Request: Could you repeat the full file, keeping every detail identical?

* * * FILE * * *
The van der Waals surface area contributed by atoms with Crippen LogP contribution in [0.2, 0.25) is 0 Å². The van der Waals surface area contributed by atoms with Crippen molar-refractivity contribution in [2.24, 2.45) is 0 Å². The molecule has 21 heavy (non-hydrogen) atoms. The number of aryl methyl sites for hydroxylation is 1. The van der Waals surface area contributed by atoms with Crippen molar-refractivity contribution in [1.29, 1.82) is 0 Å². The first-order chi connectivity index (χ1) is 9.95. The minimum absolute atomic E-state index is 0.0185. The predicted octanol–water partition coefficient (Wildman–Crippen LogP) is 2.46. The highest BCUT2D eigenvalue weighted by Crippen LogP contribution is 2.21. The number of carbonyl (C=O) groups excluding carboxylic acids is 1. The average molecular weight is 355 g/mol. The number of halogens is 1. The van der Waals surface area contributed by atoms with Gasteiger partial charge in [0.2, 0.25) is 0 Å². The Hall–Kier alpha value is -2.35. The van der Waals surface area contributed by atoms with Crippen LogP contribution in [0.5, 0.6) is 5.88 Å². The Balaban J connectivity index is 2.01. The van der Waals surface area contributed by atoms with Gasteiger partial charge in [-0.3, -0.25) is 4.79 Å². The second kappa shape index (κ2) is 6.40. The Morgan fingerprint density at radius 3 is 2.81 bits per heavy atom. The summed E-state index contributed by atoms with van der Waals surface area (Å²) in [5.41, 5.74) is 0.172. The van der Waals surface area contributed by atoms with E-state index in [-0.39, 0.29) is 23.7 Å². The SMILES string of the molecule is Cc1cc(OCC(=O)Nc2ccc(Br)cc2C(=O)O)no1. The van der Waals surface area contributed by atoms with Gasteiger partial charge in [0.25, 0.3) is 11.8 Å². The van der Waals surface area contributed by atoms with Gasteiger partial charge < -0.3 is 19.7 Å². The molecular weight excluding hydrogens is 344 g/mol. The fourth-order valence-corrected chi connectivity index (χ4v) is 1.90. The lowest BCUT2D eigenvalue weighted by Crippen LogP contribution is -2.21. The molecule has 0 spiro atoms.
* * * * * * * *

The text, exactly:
The van der Waals surface area contributed by atoms with Crippen LogP contribution in [0.2, 0.25) is 0 Å². The van der Waals surface area contributed by atoms with Crippen molar-refractivity contribution in [2.24, 2.45) is 0 Å². The molecule has 21 heavy (non-hydrogen) atoms. The number of aryl methyl sites for hydroxylation is 1. The van der Waals surface area contributed by atoms with Crippen molar-refractivity contribution in [1.29, 1.82) is 0 Å². The first-order chi connectivity index (χ1) is 9.95. The minimum absolute atomic E-state index is 0.0185. The predicted octanol–water partition coefficient (Wildman–Crippen LogP) is 2.46. The highest BCUT2D eigenvalue weighted by Crippen LogP contribution is 2.21. The number of carbonyl (C=O) groups excluding carboxylic acids is 1. The average molecular weight is 355 g/mol. The number of halogens is 1. The van der Waals surface area contributed by atoms with Gasteiger partial charge in [0.2, 0.25) is 0 Å². The Hall–Kier alpha value is -2.35. The van der Waals surface area contributed by atoms with Crippen LogP contribution in [0.5, 0.6) is 5.88 Å². The Balaban J connectivity index is 2.01. The van der Waals surface area contributed by atoms with Gasteiger partial charge in [-0.3, -0.25) is 4.79 Å². The second kappa shape index (κ2) is 6.40. The Morgan fingerprint density at radius 3 is 2.81 bits per heavy atom. The summed E-state index contributed by atoms with van der Waals surface area (Å²) in [5.41, 5.74) is 0.172. The van der Waals surface area contributed by atoms with E-state index in [-0.39, 0.29) is 23.7 Å². The SMILES string of the molecule is Cc1cc(OCC(=O)Nc2ccc(Br)cc2C(=O)O)no1. The van der Waals surface area contributed by atoms with Gasteiger partial charge in [0.25, 0.3) is 11.8 Å². The van der Waals surface area contributed by atoms with Gasteiger partial charge < -0.3 is 19.7 Å². The molecular weight excluding hydrogens is 344 g/mol. The fourth-order valence-corrected chi connectivity index (χ4v) is 1.90. The lowest BCUT2D eigenvalue weighted by Crippen LogP contribution is -2.21. The molecule has 0 spiro atoms.